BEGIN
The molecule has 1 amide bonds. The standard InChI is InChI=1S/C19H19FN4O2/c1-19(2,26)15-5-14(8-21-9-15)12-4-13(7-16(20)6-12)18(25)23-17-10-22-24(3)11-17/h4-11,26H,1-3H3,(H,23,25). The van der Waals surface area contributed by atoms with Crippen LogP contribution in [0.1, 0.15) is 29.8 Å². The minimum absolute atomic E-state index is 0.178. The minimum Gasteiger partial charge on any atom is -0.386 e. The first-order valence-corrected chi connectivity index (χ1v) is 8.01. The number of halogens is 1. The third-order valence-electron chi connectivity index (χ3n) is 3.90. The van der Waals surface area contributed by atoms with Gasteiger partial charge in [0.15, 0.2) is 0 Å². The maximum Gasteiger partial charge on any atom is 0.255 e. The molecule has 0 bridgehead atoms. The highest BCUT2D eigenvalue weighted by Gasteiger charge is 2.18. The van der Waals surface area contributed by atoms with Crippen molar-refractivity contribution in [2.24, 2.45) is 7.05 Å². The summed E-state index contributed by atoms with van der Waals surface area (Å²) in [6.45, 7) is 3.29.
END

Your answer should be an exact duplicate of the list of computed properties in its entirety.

The molecule has 1 amide bonds. The standard InChI is InChI=1S/C19H19FN4O2/c1-19(2,26)15-5-14(8-21-9-15)12-4-13(7-16(20)6-12)18(25)23-17-10-22-24(3)11-17/h4-11,26H,1-3H3,(H,23,25). The van der Waals surface area contributed by atoms with Crippen LogP contribution in [0.1, 0.15) is 29.8 Å². The minimum absolute atomic E-state index is 0.178. The minimum Gasteiger partial charge on any atom is -0.386 e. The first-order valence-corrected chi connectivity index (χ1v) is 8.01. The number of halogens is 1. The third-order valence-electron chi connectivity index (χ3n) is 3.90. The van der Waals surface area contributed by atoms with Gasteiger partial charge in [0.15, 0.2) is 0 Å². The maximum Gasteiger partial charge on any atom is 0.255 e. The molecule has 0 bridgehead atoms. The highest BCUT2D eigenvalue weighted by Gasteiger charge is 2.18. The van der Waals surface area contributed by atoms with Crippen molar-refractivity contribution in [2.24, 2.45) is 7.05 Å². The summed E-state index contributed by atoms with van der Waals surface area (Å²) in [6.45, 7) is 3.29.